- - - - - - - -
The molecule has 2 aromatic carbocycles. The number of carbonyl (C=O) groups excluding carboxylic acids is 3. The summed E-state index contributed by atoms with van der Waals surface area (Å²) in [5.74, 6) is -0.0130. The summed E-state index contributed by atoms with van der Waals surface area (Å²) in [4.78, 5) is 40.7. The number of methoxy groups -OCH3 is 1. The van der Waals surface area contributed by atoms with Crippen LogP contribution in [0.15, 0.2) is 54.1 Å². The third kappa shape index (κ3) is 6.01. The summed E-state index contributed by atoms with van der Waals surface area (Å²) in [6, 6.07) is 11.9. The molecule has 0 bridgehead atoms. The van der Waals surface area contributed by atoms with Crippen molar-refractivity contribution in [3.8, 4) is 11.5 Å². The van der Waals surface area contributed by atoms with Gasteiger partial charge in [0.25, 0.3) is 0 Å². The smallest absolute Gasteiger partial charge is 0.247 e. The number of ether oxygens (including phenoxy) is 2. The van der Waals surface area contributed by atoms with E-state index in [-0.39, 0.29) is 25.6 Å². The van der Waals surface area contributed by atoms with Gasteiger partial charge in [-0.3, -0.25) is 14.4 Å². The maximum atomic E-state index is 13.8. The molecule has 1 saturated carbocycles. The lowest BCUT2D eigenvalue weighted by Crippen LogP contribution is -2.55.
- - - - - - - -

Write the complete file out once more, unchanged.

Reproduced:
The molecule has 2 aromatic carbocycles. The number of carbonyl (C=O) groups excluding carboxylic acids is 3. The summed E-state index contributed by atoms with van der Waals surface area (Å²) in [5.74, 6) is -0.0130. The summed E-state index contributed by atoms with van der Waals surface area (Å²) in [4.78, 5) is 40.7. The number of methoxy groups -OCH3 is 1. The van der Waals surface area contributed by atoms with Crippen LogP contribution in [0.15, 0.2) is 54.1 Å². The third kappa shape index (κ3) is 6.01. The summed E-state index contributed by atoms with van der Waals surface area (Å²) in [6, 6.07) is 11.9. The molecule has 0 bridgehead atoms. The van der Waals surface area contributed by atoms with Crippen molar-refractivity contribution in [3.8, 4) is 11.5 Å². The van der Waals surface area contributed by atoms with Gasteiger partial charge in [0.25, 0.3) is 0 Å². The smallest absolute Gasteiger partial charge is 0.247 e. The number of ether oxygens (including phenoxy) is 2. The van der Waals surface area contributed by atoms with E-state index in [-0.39, 0.29) is 25.6 Å². The van der Waals surface area contributed by atoms with Gasteiger partial charge in [-0.3, -0.25) is 14.4 Å². The maximum atomic E-state index is 13.8. The molecule has 1 saturated carbocycles. The lowest BCUT2D eigenvalue weighted by Crippen LogP contribution is -2.55.